LOS ANGELES (AP) — The Southern California sports academy previously co-owned by Kobe Bryant has retired his “Mamba” nickname and rebranded itself nearly four months after the basketball icon’s death in a helicopter crash.
Bryant, his 13-year-old daughter Gianna and seven other people were killed Jan. 26 as they flew to a basketball tournament at the Mamba Sports Academy.
The Thousand Oaks-based facility said it would return to its original name of Sports Academy. It was founded in 2016. Bryant, who spent 20 seasons with the Los Angeles Lakers and helped the franchise win five NBA championships, joined in 2018.
Games were being played at the academy when the news broke of Bryant’s death. Players immediately stopped and many people in the gym burst into tears when told that Bryant was aboard the helicopter that crashed.
The academy is under consideration as a home base for an NBA minor league program that will provide one year of preparation, on and off the court, for some elite players who chose to bypass college but are not yet eligible for the NBA draft.
Bryant is the only NBA player to have his team retire two numbers in his honor. He was selected last month for the Naismith Memorial Basketball Hall of Fame. A ceremony is scheduled for late August though it may be delayed until at least October because of the coronavirus pandemic.
Bryant’s production company, Granity Studios, has remained active since his death. The latest children’s book released by Bryant’s company last month — “The Wizenard Series: Season One” — became his fifth book to reach No. 1 on The New York Times’ best-seller lists.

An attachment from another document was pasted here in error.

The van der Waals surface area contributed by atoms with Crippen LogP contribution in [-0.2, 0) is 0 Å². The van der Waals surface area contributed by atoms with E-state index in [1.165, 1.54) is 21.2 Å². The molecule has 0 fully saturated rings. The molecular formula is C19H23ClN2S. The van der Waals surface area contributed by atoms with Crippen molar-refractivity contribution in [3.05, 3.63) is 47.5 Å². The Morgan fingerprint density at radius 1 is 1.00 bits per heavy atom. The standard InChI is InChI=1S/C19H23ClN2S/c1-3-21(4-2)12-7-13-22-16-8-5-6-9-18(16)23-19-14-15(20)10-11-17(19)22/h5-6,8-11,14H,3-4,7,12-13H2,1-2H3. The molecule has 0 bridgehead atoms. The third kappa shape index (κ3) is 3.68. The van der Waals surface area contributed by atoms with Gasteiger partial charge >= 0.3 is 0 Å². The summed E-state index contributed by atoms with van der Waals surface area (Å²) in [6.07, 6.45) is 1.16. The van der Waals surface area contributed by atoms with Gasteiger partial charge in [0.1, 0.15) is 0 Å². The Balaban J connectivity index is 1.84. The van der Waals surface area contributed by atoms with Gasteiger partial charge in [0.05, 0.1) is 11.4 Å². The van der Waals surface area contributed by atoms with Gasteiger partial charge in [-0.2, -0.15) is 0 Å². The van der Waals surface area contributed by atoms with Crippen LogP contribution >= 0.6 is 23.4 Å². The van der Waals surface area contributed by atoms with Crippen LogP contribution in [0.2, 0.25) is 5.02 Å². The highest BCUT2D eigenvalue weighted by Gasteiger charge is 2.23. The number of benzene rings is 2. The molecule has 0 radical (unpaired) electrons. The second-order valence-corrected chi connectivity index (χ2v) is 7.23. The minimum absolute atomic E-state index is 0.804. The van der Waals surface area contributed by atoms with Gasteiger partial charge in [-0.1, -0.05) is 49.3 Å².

The helicopter crash remains under investigation by the National Transportation Safety Board.
In February, Bryant’s widow, Vanessa Bryant, sued the estate of pilot Ara Zobayan and the charter company that owned the helicopter, Island Express. She claimed Zobayan failed “to use ordinary care in piloting the subject aircraft” and alleged negligence.
On Friday, Zobayan’s brother, Berge Zobayan, said in a court filing that Kobe Bryant knew the risks of helicopter flying and his survivors aren’t entitled to damages from the pilot’s estate, t he Los Angeles Times reported.
Island Express responded in court papers Monday saying they are not responsible for damages, calling the crash, among other things, “an act of God” and “an unavoidable accident” that was beyond their control. The charter company also said the Bryants knew of the risks and dangers of flying in a helicopter and “voluntarily assume(d) the risk of the accident, injury, and damages” when they got on the chopper.
Vanessa Bryant separately last week filed a claim — a precursor to a lawsuit — against the Los Angeles County Sheriff’s Department after deputies were accused of sharing unauthorized photos of the crash site. The claim was first reported by PEOPLE; the investigation into the deputies’ photos was initially published by the Times. The sheriff has declined to comment, citing the ongoing litigation.
The survivors of crash victims Sarah Chester and her daughter Payton filed a complaint Monday against the helicopter company and the pilot’s estate. Families of other victims previously filed lawsuits.